Safe shelter from the cold

Jordan, Syria

December 24, 2014

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“What do I hope for the future? That my children will live in a safe place. And for my children to know the love and tenderness of family,” shared Amneh, a Syrian mother of two.

We sat on their traditional floor mattresses while her daughter, Duha, with her endearing mischievous smile, vied for attention.

Discussing her family’s situation as refugees in Jordan brought tears to Amneh’s eyes. A year and a half ago, she and her husband Khaled, their son Suleiman, 4, and daughter Duha, 3, fled the incomprehensible violence in their home of Homs, Syria.

While at their neighbor’s house, tank fire leveled Amneh and Khaled’s home. With their home destroyed and their very young children traumatized by the brutal conflict all around them, they saw only one option: to seek refuge in a neighboring country.

Khaled’s eyes welled-up as he recalled what it felt like to leave Syria: “God, it was really hard. Really hard. Our hearts ached. What could we do? We still feel pain in our hearts.”

Before Mercy Corps helped rehabilitate their living space, the young family felt unsafe in the run-down shelter they found in Jordan.

This sweet young family is now among the more than 600,000 Syrian refugees in Jordan — 80 percent of whom, like Amneh and Khaled, live in towns scattered throughout the country, rather than in crowded refugee camps.

Most families decide to leave the camps to find some semblance of normalcy, autonomy and comfort even in such desperate circumstances. But without much income — it is forbidden for Syrian refugees to work in Jordan — many people can only afford run-down spaces that would normally be considered unlivable.

Amneh and Khaled were no different. During Jordan's frigid winter last year, they lived behind broken, drafty doors and without a heater. To keep the cold at bay, they covered the holes in the doors with blankets and Khaled reimagined a half-barrel as a fireplace, which helped keep them warm and doubled as a stove top.

One of Khaled's biggest wishes was a safe space for his son and three-year-old daughter Duha to play.

In early November of this year, before the cold months hit Jordan, our team completed a rehabilitation of their home to make sure the family is warmer and more secure this winter. We installed solid, secure doors in each doorway, which have drastically improved the quality of their lives.

“It would have been really hard to keep living here," Khaled explained. "The ceiling used to crumble on us while we were sleeping, it was horrible. The doors, they weren’t really doors, they didn’t lock or anything. The new doors have helped us a lot. We feel much safer.”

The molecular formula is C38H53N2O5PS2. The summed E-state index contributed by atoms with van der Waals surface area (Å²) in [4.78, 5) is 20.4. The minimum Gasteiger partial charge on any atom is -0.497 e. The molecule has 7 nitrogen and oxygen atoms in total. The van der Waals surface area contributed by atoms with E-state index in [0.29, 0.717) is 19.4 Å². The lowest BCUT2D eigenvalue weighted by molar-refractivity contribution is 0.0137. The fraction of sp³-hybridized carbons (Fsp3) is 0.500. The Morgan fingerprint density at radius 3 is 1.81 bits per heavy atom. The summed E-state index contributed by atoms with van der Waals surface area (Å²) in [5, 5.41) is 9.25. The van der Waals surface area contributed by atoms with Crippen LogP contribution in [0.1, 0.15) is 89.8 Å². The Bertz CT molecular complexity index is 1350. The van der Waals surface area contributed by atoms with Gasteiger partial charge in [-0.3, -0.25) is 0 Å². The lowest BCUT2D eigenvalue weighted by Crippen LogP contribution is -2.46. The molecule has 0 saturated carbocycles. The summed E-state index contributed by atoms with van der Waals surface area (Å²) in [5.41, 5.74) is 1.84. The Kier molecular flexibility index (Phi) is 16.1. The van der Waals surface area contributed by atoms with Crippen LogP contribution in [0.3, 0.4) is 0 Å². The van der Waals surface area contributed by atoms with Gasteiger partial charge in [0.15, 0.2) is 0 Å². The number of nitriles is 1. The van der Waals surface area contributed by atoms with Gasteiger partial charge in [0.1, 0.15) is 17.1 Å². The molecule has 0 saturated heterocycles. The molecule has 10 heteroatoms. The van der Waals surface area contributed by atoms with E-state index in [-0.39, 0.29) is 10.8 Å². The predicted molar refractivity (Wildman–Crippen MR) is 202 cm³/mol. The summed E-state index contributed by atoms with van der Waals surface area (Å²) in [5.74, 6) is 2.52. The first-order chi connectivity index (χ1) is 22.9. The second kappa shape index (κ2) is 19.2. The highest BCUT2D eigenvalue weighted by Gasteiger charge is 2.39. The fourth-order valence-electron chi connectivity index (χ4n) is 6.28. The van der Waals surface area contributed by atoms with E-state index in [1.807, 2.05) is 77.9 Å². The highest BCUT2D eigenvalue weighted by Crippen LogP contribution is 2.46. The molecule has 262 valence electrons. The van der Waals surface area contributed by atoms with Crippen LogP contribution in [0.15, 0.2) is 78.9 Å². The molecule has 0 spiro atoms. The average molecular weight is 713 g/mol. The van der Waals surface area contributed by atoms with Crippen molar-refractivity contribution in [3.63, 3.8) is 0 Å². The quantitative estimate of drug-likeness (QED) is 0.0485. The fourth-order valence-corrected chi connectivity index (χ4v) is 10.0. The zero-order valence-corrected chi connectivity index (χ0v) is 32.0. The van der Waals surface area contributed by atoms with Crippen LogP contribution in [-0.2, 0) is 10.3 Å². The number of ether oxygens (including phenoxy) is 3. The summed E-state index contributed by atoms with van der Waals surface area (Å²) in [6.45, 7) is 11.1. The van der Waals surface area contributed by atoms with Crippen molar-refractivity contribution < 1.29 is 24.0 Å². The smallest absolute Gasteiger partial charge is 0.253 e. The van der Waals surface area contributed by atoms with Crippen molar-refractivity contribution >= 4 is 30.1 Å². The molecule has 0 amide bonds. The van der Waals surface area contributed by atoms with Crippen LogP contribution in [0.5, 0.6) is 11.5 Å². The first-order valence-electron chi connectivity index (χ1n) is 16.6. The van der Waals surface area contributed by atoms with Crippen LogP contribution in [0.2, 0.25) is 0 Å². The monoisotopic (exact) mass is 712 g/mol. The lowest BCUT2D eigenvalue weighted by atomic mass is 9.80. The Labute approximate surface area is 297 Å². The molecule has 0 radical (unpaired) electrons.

"The painting helps so much," Amneh added. "Our daughter would pick off the peeling wall and eat it. It’s a big difference!”

The brand-new doors keep the living space warm and give the family the privacy and security they deserve.

Along with the painting and door installation, we brought in carpeting, a hot water heater, a water tank, electrical wiring, lighting, a stove, and provided kitchen tools, clothing, hygiene supplies, a shower head, and window mosquito netting.

The assistance has eased so many of Amneh and Khaled's worries — and our goal is that it provides the little bit of comfort and stability that seems so out of reach for families in unfamiliar surroundings.

One of the many tragic consequences of this war is separation — the loss of loved ones and the scattering of families. In a culture that's defined by close-knit, extended families, the disconnect is almost too much to bear. “We miss our land, our country, all of our family. There is so much that we miss, more than we can mention,” Khaled lamented. “God willing, we will return to our country, and the crisis will end throughout the entire Arab world, those are my hopes.”

While we cannot restore life to what it was before this crisis, we can make sure that refugees like Amneh and Khaled have a stable home until they can return to their country. Now in its third year, our shelter rehabilitation program asks the owners of all homes to sign contracts stating they will not raise the rent or evict the families Mercy Corps assists.

Now, this young family is sheltered from winter's harsh weather and has a safe space to call their own.

For Syrian refugees who don’t know when they’ll make it home, a decent living space can help them get through these tough times safely and care for their families. "The house was completely horrible before Mercy Corps helped us. So thank you very much," Khaled smiled.

We're happy to know this family will be warm through the cold months ahead, and that Amneh, Khaled, Suleiman and Duha feel the much-needed sense of security, comfort and stability that everyone deserves.

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